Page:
President Petro Poroshenko is expected to be joined by German Chancellor Angela Merkel and French President Francois Hollande on the scheduled phone call to the Russian leader on the eve of the lifting of the ceasefire.
Sunday's teleconference is primarily meant to check on any visible shift in Moscow before the European Union and Washington consider unleashing biting sanctions against Russia's financial and defence sectors the following day.
Both Ukraine and its Western allies have been seeking concrete steps from Russia to back up the ceasefire Kiev extended with the militias on Friday in the hope of calming a deadly insurgency sparked by the country's new westward course.
The call also comes after pro-Kremlin rebels in eastern Ukraine on Saturday released four monitors from the Organisation for Security and Cooperation in Europe (OSCE) -- one woman and three men -- after being pressed by Putin to meet the terms of the tenuous truce with Kiev.
The OSCE observers looked tired but relieved as they were handed over by heavily-armed rebels to one of the group's representative at a hotel in the eastern hub city of Donetsk.
"We are releasing the last four observers who were being held on the territory of the Lugansk People's Republic," the prime minister of the self-proclaimed Donetsk People's Republic told reporters.
"We consider that we have fulfilled all our obligations," Oleksandr Borodai said.
- Ceasefire 'only the start' -
The first group of observers detained on May 26 in the Donetsk province was handed over to the OSCE on Thursday.
The Vienna-based organisation said the second team includes nationals from Germany, the Netherlands, Spain and Russia.
"We welcome the return of the last four of the missing OSCE special monitoring teammates after a month away," deputy mission head in Ukraine, Mark Etherington, said in a statement.
"The detention of OSCE monitors has substantially constrained the operations of the mission in eastern Ukraine at a time when a flow of objective information has never been more important."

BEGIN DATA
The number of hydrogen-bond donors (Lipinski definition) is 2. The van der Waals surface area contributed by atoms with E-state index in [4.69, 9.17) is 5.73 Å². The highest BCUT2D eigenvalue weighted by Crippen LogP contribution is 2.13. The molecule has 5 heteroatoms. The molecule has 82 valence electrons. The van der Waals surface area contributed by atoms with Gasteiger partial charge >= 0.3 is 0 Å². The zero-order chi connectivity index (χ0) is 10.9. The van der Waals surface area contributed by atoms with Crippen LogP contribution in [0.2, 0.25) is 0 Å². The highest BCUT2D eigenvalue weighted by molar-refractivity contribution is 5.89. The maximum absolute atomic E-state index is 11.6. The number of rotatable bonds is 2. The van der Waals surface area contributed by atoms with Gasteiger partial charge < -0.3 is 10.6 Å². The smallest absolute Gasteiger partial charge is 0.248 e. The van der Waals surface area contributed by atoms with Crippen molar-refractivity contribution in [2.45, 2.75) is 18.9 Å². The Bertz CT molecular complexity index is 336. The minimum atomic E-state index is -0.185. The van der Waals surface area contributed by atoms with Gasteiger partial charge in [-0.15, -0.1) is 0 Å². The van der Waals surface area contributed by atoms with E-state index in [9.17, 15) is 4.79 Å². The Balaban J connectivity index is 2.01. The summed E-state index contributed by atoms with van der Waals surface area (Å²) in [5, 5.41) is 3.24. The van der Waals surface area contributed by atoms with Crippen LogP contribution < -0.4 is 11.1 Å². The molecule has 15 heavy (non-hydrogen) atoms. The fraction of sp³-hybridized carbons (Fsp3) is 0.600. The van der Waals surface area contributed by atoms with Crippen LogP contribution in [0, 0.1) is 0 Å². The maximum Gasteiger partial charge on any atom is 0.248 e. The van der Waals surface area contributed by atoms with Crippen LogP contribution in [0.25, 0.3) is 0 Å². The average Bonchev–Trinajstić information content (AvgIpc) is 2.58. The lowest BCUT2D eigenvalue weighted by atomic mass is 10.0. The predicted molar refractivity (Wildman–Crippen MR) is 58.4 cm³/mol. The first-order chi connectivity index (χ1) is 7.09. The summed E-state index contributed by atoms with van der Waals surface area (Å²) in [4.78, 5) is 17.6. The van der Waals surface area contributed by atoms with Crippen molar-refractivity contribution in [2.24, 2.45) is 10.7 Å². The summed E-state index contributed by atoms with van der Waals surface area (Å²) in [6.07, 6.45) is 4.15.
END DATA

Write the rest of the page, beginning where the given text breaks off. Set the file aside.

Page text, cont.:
The OSCE -- a 57-nation body created in the 1970s to oversee European security during the Cold War -- has played a central role in trying to mediate an end to a 12-week insurgency convulsing the ex-Soviet state.
Germany also commented on the release of the OSCE team, expressing relief and stressing the need to maintain the ceasefire.
The extended ceasefire "is a positive sign but it is only the start of a process," said German Foreign Minister Frank-Walter Steinmeier in a statement.
"The weapons must be silenced in a lasting way to give negotiations a chance of succeeding," he said.
- Monday truce deadline -
After signing a landmark trade and political association accord with the European Union on Friday, Poroshenko decided to extend the fragile ceasefire until Monday evening.
He added the condition that Russia requires the insurgents to return border crossings to Ukrainian forces and set up a monitoring mechanism for a long-term truce to halt the rebel uprising that has already claimed 450 lives.
A spokesman for Ukraine's eastern campaign told AFP Saturday that the past day of fighting had seen three soldiers killed and six others wounded outside the rebel stronghold city of Slavyansk.
"Everyone knows that a bad peace is better than a good war," Defence Minister Mykhailo Koval told Ukraine's UNIAN news agency.
Putin has publicly backed the ceasefire's extensions and promoted direct talks between Poroshenko and top rebel commanders.
But the West wants the Kremlin chief to call on the fighters to lay down their weapons and relinquish control of state buildings they had seized across a dozen eastern cities and towns.
EU leaders agreed at their Brussels summit Friday "to reconvene at any time to adopt further significant restrictive measures if a detailed list of concrete steps are not taken by Russia and the separatists by Monday".
The United States stressed that it was also ready to act at any point.
But public statements in Russia have thus far suggested that it was busy preparing an economic counter-offensive against Ukraine that would put up prohibitive barriers to its trade.
Foreign Minister Sergei Lavrov said on Saturday that Moscow would treat Ukraine and the ex-Soviet states of Georgia of Moldova, which also signed EU trade deals on Friday, "based on one criterium -- how (the agreements) might hurt Russian trade".
Russian and EU ministers have tentatively agreed to meet on July 11 to discuss how Moscow's concerns might best be addressed.